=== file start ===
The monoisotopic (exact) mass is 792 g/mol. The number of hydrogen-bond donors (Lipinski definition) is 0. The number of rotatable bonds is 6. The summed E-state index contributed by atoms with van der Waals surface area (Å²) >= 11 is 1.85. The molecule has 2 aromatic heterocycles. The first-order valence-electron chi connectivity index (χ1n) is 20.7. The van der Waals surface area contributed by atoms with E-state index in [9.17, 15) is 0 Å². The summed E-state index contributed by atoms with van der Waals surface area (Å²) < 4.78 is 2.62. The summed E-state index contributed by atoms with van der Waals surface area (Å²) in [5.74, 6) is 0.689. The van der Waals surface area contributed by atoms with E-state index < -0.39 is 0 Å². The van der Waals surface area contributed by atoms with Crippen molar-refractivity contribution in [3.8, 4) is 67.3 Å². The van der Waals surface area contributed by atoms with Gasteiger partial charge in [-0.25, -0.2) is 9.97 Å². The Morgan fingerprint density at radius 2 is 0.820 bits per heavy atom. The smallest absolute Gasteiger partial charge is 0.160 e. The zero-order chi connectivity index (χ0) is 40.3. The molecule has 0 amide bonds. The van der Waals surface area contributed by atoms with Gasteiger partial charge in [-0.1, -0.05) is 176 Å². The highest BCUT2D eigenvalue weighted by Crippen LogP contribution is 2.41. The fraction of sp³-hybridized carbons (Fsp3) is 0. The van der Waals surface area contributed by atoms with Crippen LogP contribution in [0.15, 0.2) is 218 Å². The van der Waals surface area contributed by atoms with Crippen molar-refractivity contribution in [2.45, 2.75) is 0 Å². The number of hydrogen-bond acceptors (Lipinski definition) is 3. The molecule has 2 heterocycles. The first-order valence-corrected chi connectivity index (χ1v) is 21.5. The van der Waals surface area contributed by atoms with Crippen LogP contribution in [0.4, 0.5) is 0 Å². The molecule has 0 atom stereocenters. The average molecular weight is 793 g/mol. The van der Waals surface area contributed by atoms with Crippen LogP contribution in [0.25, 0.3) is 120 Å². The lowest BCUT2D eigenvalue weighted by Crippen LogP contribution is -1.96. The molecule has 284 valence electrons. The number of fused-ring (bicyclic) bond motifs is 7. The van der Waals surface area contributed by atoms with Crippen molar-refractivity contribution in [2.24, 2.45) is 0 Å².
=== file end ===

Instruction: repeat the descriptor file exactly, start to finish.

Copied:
The monoisotopic (exact) mass is 792 g/mol. The number of hydrogen-bond donors (Lipinski definition) is 0. The number of rotatable bonds is 6. The summed E-state index contributed by atoms with van der Waals surface area (Å²) >= 11 is 1.85. The molecule has 2 aromatic heterocycles. The first-order valence-electron chi connectivity index (χ1n) is 20.7. The van der Waals surface area contributed by atoms with E-state index in [9.17, 15) is 0 Å². The summed E-state index contributed by atoms with van der Waals surface area (Å²) < 4.78 is 2.62. The summed E-state index contributed by atoms with van der Waals surface area (Å²) in [5.74, 6) is 0.689. The van der Waals surface area contributed by atoms with E-state index < -0.39 is 0 Å². The van der Waals surface area contributed by atoms with Crippen molar-refractivity contribution in [3.8, 4) is 67.3 Å². The van der Waals surface area contributed by atoms with Gasteiger partial charge in [-0.25, -0.2) is 9.97 Å². The Morgan fingerprint density at radius 2 is 0.820 bits per heavy atom. The smallest absolute Gasteiger partial charge is 0.160 e. The zero-order chi connectivity index (χ0) is 40.3. The molecule has 0 amide bonds. The van der Waals surface area contributed by atoms with Gasteiger partial charge in [-0.1, -0.05) is 176 Å². The highest BCUT2D eigenvalue weighted by Crippen LogP contribution is 2.41. The fraction of sp³-hybridized carbons (Fsp3) is 0. The van der Waals surface area contributed by atoms with Crippen LogP contribution in [0.15, 0.2) is 218 Å². The van der Waals surface area contributed by atoms with Crippen molar-refractivity contribution in [2.45, 2.75) is 0 Å². The number of hydrogen-bond acceptors (Lipinski definition) is 3. The molecule has 2 heterocycles. The first-order valence-corrected chi connectivity index (χ1v) is 21.5. The van der Waals surface area contributed by atoms with Crippen LogP contribution in [0.4, 0.5) is 0 Å². The molecule has 0 atom stereocenters. The average molecular weight is 793 g/mol. The van der Waals surface area contributed by atoms with Crippen LogP contribution in [0.25, 0.3) is 120 Å². The lowest BCUT2D eigenvalue weighted by Crippen LogP contribution is -1.96. The molecule has 284 valence electrons. The number of fused-ring (bicyclic) bond motifs is 7. The van der Waals surface area contributed by atoms with Crippen molar-refractivity contribution in [2.24, 2.45) is 0 Å².